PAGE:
Friday, September 26, 2008

Day 22 (Round II) "In the trenches" (breathing-space edition)

Little breathing space all up in this crib: Fall Fest and Celtic Ensemble events dropped last weekend, this coming weekend is a by-week for football (so all 400 marching band kids will actually have enough time to do homework Saturday and Sunday), tonight's pub session is off because the local version of the archetypal Exploitative "Talent Agent" Club-Owner (tm)--everyone medium-sized city has one--who runs the "Depot Entertainment District" has basically got it cordoned off, with the collusion of the city fathers, so he can charge every single person who comes into the neighborhood, regardless of their business or where they're heading, a $15 "entertainment charge." And I'm fucked if I, my players, or our punters are going to pay to go play our music for free. So that's off--everybody gets a break, which is not a bad idea in thye life of any session, even if everybody also really enjoys and counts upon the weekly iteration. Local community orchestra plays this weekend, so that's another raft of my Celtic Ensemble guys off on that gig.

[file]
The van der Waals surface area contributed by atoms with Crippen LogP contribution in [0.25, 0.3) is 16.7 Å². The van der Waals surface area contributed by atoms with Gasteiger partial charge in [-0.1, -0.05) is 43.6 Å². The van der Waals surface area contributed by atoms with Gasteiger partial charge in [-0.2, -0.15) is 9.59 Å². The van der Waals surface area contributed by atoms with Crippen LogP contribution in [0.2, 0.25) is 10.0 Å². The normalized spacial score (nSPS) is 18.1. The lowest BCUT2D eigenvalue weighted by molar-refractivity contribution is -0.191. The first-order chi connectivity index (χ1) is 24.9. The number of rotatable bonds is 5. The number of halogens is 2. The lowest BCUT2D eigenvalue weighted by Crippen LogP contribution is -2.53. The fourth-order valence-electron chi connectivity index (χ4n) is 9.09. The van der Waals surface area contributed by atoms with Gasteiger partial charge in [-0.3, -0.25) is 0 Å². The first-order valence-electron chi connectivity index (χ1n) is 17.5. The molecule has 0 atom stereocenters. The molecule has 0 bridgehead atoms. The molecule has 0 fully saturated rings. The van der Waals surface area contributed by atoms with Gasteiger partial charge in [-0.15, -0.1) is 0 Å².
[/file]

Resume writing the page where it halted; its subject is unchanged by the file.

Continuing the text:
Also works out well because a crop of the kiddos are heading out to Points West for a little concert and master-class, so they'd be missing the pub session anyway. And next 2 weeks bring a crash rehearsal/re-revving of the medieval band, for a concert here on campus on Oct 4--we've got people coming from around the region and from across the country, and even though we've played together for a very long time, it's a while since we've done intense regular rehearsal--too difficult when living at long distances. so having a week or 10 days, or a weekend, clear to think about that is very useful.

And, we take the brake off on the new Welsh program for the Celtic Ensemble in about 72 hours--it'll all crank up again from that point.

Also lets me catch up with the video podcasts for the Celtic Ensemble. That stuff has been coming together very well, but when you have two videographers, shooting two rehearsals a week, it's easy to get behind on the indexing and editing. The initial plan--still holding, it seems--was create a kind of video diary of the ensemble over a full academic year. As I've said before, the academic year becomes, on a college campus and/or in a college town, its own kind of quasi-organic biorhythm. So the new academic year, commencing in late August, is like another chapter, or narrative arc, in the life of the ensemble, its members, and its constituent identity. New people come in, people are missing, new projects abound, the combination of new/old people/projects mandates a renewal--or at least re-assessment--of the group identity.